1

I currently have a consumer rights dispute over a car and have been trying to resolve it via WhatsApp, as the only method I had to communicate with the dealer. I have followed everything I can and sent him messages explaining my rights and the issue.

Last week I sent him a message stating I wanted to hear back in 7 days regarding the next steps as I was getting nowhere but I still got no response (it does show he's seen all my messages).

Would I be able to go down the route of a partial refund or have I wasted all my time waiting and have to start again with writing letters?

I am happy to do a letter before going to court asking for a refund, but I don't want to cancel my garage appointment for the repair and start all over again waiting months for a reply just because I used WhatsApp.

5
  • Can I ask, how many days have passed since the car purchase? Did you say on WhatsApp that you want a refund?
    – 20-roso
    Commented Mar 2, 2021 at 19:26
  • 1
    You might want to supplement your information. What do you mean "I have followed everything i can"? Did the dealer give you directions pursuant to your complaint? Has he ever replied to you? If so, what did he say? Commented Mar 2, 2021 at 23:45
  • The case is awfully similar to mine. The messages on WhatsApp were labelled as read but the dealer was not replying. Then we also had a dispute on whether the error was wear and tear (You can see my previous posts). I hope the OP adds more details.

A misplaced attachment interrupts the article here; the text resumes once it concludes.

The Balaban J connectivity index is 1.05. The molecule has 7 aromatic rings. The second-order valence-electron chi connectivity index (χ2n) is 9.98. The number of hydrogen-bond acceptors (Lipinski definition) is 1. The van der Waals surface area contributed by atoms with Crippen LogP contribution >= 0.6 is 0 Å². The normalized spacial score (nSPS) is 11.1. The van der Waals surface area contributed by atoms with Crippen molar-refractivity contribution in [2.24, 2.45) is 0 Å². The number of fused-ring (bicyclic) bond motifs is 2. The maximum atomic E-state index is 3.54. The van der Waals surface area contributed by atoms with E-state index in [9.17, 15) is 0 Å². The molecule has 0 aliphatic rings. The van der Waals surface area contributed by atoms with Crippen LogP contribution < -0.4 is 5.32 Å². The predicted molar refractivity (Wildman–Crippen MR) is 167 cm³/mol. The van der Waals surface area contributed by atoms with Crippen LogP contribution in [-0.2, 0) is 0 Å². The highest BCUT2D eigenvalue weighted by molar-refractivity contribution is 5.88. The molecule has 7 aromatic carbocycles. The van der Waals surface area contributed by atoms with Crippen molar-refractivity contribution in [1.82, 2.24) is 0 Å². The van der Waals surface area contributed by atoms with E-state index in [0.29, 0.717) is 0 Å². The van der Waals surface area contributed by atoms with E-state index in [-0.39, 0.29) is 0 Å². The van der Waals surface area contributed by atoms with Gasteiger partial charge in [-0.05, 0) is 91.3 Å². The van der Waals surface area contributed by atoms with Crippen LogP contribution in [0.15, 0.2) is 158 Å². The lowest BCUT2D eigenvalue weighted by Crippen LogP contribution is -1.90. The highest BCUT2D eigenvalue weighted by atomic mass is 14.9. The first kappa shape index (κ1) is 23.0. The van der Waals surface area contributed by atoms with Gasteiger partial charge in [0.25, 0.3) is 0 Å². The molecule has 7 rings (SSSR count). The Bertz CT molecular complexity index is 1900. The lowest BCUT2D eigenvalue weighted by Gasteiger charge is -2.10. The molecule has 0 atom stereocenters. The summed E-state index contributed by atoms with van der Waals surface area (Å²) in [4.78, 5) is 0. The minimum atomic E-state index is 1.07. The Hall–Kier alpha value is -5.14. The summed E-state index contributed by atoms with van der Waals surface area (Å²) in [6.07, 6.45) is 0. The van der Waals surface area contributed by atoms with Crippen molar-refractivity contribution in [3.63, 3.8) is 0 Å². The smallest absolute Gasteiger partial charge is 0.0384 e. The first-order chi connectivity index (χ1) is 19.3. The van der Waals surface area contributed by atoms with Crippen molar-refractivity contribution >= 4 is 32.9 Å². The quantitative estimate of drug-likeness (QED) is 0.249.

– 20-roso
    Commented Mar 3, 2021 at 10:06
  • Was your last post a request for a letter of deadlock? Commented Mar 3, 2021 at 12:46
  • Wen you say "go to court", do you mean complaining to the ombudsman? Commented Mar 3, 2021 at 12:48

1 Answer 1

1

Short answer: I can't find anything saying that electronic communication doesn't count here. If you have taken the necessary steps to seek further action, doing them over WhatsApp is valid (though using a second method is recommended, if only to pre-empt "my phone broke").

Long answer:

To do so, you need a letter of deadlock or "final response", showing you have exhausted attempts to resolve the situation. You will need to request this from the company- stating that they're resolution of your complain has been unsatisfactory and to issue the letter. This should include a reasonable deadline (the samples I've found suggest two weeks), after which you will consider the issue deadlocked and proceed anyway.

I couldn't find anything to suggest that the request must be physical. Obviously a verbal request is not recommended as you will need to prove it later. However, your last message probably wouldn't be enough to count if you were simply discussing your next step and didn't mention this.

1
  • The primary exception would be for cases in which a contract, statute or court rule specifically provides for a means of giving notice that does not include WhatsApp, although, by continuing to communicate with you in that fashion, the dealer is arguably waiving any contractual right to have communications handled by other means. For any purposes for which oral communications would be allowed it is probably fine. It probably isn't a valid medium in which to give notice of the commencement of a lawsuit absent specific court permission to do so.
    – ohwilleke
    Commented Apr 2, 2021 at 18:17

You must log in to answer this question.

Not the answer you're looking for? Browse other questions tagged .